Supporter update - September 2008

Welcome to the latest Open Rights Group supporter update.

In this edition:

- Freedom Not Fear: community photocall - - ORG-GRO: Asus Eee PC giveaway - - Board recruitment - - Consultations - - Volunteer meeting - - Press - - Events - - Mini Links - - Thanks -

News

  • Freedom Not Fear: community photocall
  • We need you to take photos that embody the database state and the UK’s world-famous surveillance society. On 11 October, as part of Freedom Not Fear Day 2008, No2ID and the Open Rights Group will make a live collage in a prominent location in London (to be confirmed) of the images you've supplied. Freedom not Fear is an international day of action for democracy, free speech, human rights and civil liberties, and events to celebrate these central tenets of a just society will be taking place all over the world.

    Here's how to help: 1. Spot something that embodies the UK’s wholesale transformation into the surveillance society/database state. Subjects might include your local CCTV camera(s), or fingerprinting equipment in your child’s school library; 2. Snap it; 3. Upload it to Flickr and tag it “FNFBigPicture” (please use an Attribution Creative Commons licence). Check out the growing gallery of surveillance society images here.

  • ORG-GRO: Asus Eee PC giveaway
  • Our supporter drive continued in September with Who's Watching Who, a video produced to encourage the ORG community to recruit more supporters for ORG, and a series of book giveaways. The widgetometer has climbed steadily towards 1,000 but we all need to be more active to hit the target of 1,500 fivers per month by the end of the year. Currently Tom Reynolds is our top recruiter and so in pole position to win an Asus Eee PC, with Glyn, Sheila, Richard, Simon and Danny snapping at his heels. Please follow their lead by encouraging like-minded sorts to support ORG and digital rights. And an admin note: be sure that any new supporters you recruit mention your name on the webform so we can keep track.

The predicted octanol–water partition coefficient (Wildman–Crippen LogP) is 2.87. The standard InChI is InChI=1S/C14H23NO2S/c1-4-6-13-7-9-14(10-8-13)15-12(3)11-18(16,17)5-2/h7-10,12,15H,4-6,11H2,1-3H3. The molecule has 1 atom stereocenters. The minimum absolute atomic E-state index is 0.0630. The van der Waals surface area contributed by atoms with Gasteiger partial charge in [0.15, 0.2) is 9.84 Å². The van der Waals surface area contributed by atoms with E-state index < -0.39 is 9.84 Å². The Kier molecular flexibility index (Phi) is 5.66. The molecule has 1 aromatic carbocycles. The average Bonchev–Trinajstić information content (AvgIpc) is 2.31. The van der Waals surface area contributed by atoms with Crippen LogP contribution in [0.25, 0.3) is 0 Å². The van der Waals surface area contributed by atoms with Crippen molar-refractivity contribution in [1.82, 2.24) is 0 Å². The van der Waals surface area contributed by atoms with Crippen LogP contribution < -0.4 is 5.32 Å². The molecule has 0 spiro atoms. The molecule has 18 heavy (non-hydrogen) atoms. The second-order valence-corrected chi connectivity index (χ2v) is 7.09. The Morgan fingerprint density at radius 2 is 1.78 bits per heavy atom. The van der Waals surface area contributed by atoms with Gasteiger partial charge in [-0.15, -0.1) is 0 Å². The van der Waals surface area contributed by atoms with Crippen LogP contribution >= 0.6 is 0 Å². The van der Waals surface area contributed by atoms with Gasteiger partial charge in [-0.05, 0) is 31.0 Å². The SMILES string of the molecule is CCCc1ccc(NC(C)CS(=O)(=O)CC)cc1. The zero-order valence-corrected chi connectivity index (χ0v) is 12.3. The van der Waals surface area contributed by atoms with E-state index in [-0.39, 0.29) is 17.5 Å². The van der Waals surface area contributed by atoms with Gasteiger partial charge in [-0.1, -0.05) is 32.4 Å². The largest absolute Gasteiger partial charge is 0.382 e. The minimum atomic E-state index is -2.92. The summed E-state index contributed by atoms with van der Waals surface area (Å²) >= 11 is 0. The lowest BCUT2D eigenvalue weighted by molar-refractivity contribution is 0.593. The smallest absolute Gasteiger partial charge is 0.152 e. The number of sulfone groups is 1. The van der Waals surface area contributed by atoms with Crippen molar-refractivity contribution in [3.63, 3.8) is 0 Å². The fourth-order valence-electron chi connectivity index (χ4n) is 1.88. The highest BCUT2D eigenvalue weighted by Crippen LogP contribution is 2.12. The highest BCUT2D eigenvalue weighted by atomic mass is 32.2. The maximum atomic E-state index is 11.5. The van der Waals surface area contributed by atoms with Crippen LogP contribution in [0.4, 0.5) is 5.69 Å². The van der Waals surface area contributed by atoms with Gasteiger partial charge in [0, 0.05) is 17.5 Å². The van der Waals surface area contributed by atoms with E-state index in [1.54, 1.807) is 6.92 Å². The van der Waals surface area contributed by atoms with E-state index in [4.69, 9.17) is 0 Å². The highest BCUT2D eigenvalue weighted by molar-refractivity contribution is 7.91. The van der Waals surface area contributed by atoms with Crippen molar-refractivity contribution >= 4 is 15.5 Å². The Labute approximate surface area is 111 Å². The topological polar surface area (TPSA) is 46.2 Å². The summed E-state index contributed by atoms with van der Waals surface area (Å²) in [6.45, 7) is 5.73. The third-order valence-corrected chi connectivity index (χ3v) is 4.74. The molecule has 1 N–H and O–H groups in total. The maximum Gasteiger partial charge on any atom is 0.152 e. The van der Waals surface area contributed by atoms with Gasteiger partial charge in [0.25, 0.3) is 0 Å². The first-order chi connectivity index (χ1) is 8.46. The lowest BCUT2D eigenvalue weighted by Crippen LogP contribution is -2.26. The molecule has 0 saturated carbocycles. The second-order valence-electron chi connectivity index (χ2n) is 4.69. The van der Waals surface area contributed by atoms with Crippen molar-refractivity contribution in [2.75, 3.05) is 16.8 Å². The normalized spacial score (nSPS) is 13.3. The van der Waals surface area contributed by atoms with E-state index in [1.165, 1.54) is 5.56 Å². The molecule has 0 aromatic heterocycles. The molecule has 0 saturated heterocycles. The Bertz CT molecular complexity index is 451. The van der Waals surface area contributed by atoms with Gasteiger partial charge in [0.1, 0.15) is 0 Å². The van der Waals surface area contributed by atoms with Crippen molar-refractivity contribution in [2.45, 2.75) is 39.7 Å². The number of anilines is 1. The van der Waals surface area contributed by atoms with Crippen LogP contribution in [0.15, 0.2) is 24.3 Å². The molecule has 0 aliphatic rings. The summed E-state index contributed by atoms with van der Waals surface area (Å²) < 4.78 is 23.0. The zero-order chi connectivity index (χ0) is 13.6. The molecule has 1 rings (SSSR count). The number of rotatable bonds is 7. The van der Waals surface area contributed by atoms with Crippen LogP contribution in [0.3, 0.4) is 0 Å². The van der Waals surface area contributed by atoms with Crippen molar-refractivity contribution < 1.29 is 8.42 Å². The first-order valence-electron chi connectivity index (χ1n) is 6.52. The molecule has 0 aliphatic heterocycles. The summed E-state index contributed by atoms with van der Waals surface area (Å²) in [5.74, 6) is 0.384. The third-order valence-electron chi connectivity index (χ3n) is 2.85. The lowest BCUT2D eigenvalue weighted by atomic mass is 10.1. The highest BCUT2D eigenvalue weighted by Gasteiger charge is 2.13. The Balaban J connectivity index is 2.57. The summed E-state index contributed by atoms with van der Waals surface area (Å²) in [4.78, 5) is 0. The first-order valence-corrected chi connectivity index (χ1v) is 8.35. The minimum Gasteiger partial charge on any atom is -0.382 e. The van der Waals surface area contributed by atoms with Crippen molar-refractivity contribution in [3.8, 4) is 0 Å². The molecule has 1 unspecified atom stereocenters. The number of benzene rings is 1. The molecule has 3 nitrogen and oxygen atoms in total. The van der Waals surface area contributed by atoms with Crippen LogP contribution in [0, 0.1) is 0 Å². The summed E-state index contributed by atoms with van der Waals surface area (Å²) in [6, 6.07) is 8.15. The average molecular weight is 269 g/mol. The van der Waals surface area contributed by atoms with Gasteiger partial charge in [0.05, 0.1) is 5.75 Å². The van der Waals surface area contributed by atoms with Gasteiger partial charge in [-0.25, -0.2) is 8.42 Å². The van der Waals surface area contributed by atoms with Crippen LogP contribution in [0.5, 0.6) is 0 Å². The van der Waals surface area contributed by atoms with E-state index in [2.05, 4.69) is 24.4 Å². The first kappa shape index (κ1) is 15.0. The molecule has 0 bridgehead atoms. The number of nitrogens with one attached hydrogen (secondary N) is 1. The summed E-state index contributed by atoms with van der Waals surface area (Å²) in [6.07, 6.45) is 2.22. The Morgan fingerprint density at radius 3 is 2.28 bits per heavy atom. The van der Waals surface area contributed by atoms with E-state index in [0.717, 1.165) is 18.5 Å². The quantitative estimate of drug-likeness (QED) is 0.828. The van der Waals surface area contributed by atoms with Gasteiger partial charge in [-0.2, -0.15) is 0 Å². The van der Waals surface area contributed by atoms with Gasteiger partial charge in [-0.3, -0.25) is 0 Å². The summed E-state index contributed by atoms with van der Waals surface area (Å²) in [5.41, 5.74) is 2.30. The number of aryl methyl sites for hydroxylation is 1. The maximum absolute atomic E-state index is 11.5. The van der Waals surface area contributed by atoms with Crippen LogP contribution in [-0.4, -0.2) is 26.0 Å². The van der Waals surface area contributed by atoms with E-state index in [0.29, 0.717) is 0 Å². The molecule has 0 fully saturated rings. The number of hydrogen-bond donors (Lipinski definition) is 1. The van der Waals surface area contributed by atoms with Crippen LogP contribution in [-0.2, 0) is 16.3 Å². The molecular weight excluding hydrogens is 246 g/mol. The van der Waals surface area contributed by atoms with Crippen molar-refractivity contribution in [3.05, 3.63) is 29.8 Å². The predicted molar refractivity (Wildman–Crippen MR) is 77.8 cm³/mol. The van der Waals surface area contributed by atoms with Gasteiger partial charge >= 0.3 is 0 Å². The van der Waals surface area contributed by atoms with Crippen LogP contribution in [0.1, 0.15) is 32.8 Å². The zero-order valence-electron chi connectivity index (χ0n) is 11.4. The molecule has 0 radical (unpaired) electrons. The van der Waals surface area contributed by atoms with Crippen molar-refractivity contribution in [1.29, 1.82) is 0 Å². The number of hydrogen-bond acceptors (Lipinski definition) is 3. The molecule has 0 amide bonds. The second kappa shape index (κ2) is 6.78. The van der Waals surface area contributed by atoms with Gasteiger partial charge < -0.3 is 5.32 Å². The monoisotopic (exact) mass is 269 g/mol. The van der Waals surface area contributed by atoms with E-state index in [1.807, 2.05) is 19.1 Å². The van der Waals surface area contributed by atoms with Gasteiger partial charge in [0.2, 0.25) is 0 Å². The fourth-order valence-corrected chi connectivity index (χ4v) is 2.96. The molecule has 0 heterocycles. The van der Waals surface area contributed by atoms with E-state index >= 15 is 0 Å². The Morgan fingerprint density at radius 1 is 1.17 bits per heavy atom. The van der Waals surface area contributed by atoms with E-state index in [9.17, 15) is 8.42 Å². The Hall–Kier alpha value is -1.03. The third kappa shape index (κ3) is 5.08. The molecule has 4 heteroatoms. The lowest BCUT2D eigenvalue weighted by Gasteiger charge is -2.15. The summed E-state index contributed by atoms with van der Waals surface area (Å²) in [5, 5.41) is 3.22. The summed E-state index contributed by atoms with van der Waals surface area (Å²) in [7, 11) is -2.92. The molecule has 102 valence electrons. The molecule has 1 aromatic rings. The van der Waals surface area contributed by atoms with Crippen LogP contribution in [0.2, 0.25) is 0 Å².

• ORG seeks Directors
  • The ORG Board of Directors is responsible for overseeing all aspects of our work, from payroll to policy decisions. We have a committed and expert group of volunteer non-executive Directors and with the organisation approaching its third birthday are seeking new additions to join the team. There is more information about the role on the blog, including the particular skills sought and commitments involved, together with a more detailed job description. Applicants have until 28 October 2008 to send their CV to michael at openrightsgroup dot org.

  • Consultations
  • ORG authored a submission to the Ministry of Justice's Weekend Voting consultation, explaining the significant risks posed by remote electronic voting to our democracy. We're now collecting comments on the Government's plans to oblige ISPs to take action against subscribers to their network who infringe copyright. Please help us respond.

  • Volunteer meeting reminder
  • The upcoming volunteer meet on 9 October will be a little more involved than usual, including a brainstorm for an overhaul of our website. Also, happily, we're expecting a lot of new faces who've learned about our interests and works over the Summer. Please add your name to the wiki page if you're planning to attend and feel free to add suggested works to the draft agenda.